• What Is Language? What Is Speech?

    Kelly's 4-year-old son, Tommy, has speech and language problems. Friends and family have a hard time understanding what he is saying. He speaks softly, and his sounds are not clear.

    Jane had a stroke. She can only speak in one- to two-word sentences and cannot explain what she needs and wants. She also has trouble following simple directions.

    Language is different from speech.

    Language is made up of socially shared rules that include the following:

    • What words mean (e.g., "star" can refer to a bright object in the night sky or a celebrity)
    • How to make new words (e.g., friend, friendly, unfriendly)
    • How to put words together (e.g., "Peg walked to the new store" rather than "Peg walk store new")
    • What word combinations are best in what situations ("Would you mind moving your foot?" could quickly change to "Get off my foot, please!" if the first request did not produce results)

    Speech is the verbal means of communicating. Speech consists of the following:

    How speech sounds are made (e.g., children must learn how to produce the "r" sound in order to say "rabbit" instead of "wabbit").
    Use of the vocal folds and breathing to produce sound (e.g., the voice can be abused from overuse or misuse and can lead to hoarseness or loss of voice).
    The rhythm of speech (e.g., hesitations or stuttering can affect fluency).

    When a person has trouble understanding others (receptive language), or sharing thoughts, ideas, and feelings completely (expressive language), then he or she has a language disorder.

    When a person is unable to produce speech sounds correctly or fluently, or has problems with his or her voice, then he or she has a speech disorder.

    In our example, Tommy has a speech disorder that makes him hard to understand. If his lips, tongue, and mouth are not moved at the right time, then what he says will not sound right. Children who stutter, and people whose voices sound hoarse or nasal have speech problems as well.

    Jane has a receptive and expressive language disorder . She does not have a good understanding of the meaning of words and how and when to use them. Because of this, she has trouble following directions and speaking in long sentences.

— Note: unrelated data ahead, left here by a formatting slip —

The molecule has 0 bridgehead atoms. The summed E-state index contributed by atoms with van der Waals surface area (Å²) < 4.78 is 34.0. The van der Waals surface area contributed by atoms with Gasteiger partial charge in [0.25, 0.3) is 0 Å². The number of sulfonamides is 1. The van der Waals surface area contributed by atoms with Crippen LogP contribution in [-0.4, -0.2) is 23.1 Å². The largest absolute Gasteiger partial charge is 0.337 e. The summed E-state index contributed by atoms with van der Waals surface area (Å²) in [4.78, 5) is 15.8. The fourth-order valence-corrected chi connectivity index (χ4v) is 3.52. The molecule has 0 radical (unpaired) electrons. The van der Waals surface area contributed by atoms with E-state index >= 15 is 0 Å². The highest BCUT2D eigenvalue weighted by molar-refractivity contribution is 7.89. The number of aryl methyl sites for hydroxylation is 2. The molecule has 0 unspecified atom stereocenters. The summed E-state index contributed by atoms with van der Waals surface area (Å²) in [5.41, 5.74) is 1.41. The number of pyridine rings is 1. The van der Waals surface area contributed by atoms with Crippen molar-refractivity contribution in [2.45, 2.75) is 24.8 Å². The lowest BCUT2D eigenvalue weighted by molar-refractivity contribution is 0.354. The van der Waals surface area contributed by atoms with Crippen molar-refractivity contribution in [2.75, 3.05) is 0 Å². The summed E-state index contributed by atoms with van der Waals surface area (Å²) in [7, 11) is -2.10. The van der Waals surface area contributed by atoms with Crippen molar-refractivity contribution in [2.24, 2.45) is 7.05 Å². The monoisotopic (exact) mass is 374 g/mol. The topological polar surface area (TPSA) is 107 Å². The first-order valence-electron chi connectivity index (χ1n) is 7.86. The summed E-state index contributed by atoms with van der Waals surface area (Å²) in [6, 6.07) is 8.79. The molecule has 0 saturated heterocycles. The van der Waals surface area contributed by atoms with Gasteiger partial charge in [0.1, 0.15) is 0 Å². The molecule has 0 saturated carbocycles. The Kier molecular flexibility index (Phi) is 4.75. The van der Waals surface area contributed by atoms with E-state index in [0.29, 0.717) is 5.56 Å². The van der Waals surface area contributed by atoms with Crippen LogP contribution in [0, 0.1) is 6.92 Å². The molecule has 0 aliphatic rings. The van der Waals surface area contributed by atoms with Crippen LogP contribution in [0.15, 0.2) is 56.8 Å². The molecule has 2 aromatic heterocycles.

Language and speech disorders can exist together or by themselves. The problem can be mild or severe. In any case, a comprehensive evaluation by a speech-language pathologist (SLP) certified by the American Speech-Language-Hearing Association (ASHA) is the first step to improving language and speech problems.

    It is important for you to try to assess whether or not your child has understood what was just said. This can be a subjective judgment call at times. You might be able to tell by the look upon his face, by his physical reaction, or by his verbal response. It is often difficult to know for sure if your child has misunderstood or if he is purposefully not listening. When in doubt, assume that your child did not understand and try the suggestions below to help him understand.

    • Repeat what you said a little bit more slowly.
    • Rephrase what you said in simpler language.
    • Orient or remind your child to the topic of conversation and then re-ask your question and prompt for back and forth exchange. For example you might say, “Remember when we went to Grandma’s house yesterday and we saw the bird nest? We saw the nest hidden in the pine tree. There were three little eggs inside. They were blue.”
    • Walk him through it. Show your child exactly what you want him to do while talking through the steps and encouraging your child to repeat it after you. For example say, “First we are going to put the flour in and then mix it with the egg. What are we going to do?”